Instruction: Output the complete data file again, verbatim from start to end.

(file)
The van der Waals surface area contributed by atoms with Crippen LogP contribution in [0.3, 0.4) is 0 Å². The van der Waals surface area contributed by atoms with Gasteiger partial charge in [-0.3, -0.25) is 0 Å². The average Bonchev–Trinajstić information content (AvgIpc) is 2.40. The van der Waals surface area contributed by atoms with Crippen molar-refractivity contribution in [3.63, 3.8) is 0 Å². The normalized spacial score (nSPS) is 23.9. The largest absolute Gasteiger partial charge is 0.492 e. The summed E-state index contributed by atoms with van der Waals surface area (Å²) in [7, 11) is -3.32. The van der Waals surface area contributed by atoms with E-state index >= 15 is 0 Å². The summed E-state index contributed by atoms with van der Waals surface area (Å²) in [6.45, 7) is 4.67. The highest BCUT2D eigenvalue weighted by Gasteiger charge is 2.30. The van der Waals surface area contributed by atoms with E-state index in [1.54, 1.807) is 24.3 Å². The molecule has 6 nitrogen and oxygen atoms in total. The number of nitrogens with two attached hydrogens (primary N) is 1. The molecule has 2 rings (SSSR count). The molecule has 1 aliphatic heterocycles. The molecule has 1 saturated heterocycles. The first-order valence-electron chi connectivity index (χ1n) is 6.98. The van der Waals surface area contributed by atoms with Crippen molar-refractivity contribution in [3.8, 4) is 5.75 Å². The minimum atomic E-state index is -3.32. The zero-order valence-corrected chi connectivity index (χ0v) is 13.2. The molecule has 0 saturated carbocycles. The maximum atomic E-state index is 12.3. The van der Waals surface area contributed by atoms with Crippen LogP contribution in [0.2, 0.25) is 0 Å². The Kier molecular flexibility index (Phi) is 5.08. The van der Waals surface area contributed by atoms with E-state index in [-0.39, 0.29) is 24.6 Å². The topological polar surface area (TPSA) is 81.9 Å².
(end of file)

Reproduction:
The van der Waals surface area contributed by atoms with Crippen LogP contribution in [0.3, 0.4) is 0 Å². The van der Waals surface area contributed by atoms with Gasteiger partial charge in [-0.3, -0.25) is 0 Å². The average Bonchev–Trinajstić information content (AvgIpc) is 2.40. The van der Waals surface area contributed by atoms with Crippen molar-refractivity contribution in [3.63, 3.8) is 0 Å². The normalized spacial score (nSPS) is 23.9. The largest absolute Gasteiger partial charge is 0.492 e. The summed E-state index contributed by atoms with van der Waals surface area (Å²) in [7, 11) is -3.32. The van der Waals surface area contributed by atoms with E-state index >= 15 is 0 Å². The summed E-state index contributed by atoms with van der Waals surface area (Å²) in [6.45, 7) is 4.67. The highest BCUT2D eigenvalue weighted by Gasteiger charge is 2.30. The van der Waals surface area contributed by atoms with E-state index in [1.54, 1.807) is 24.3 Å². The molecule has 6 nitrogen and oxygen atoms in total. The number of nitrogens with two attached hydrogens (primary N) is 1. The molecule has 2 rings (SSSR count). The molecule has 1 aliphatic heterocycles. The molecule has 1 saturated heterocycles. The first-order valence-electron chi connectivity index (χ1n) is 6.98. The van der Waals surface area contributed by atoms with Crippen molar-refractivity contribution in [3.8, 4) is 5.75 Å². The minimum atomic E-state index is -3.32. The zero-order valence-corrected chi connectivity index (χ0v) is 13.2. The molecule has 0 saturated carbocycles. The maximum atomic E-state index is 12.3. The van der Waals surface area contributed by atoms with Crippen LogP contribution in [0.2, 0.25) is 0 Å². The Kier molecular flexibility index (Phi) is 5.08. The van der Waals surface area contributed by atoms with E-state index in [-0.39, 0.29) is 24.6 Å². The topological polar surface area (TPSA) is 81.9 Å².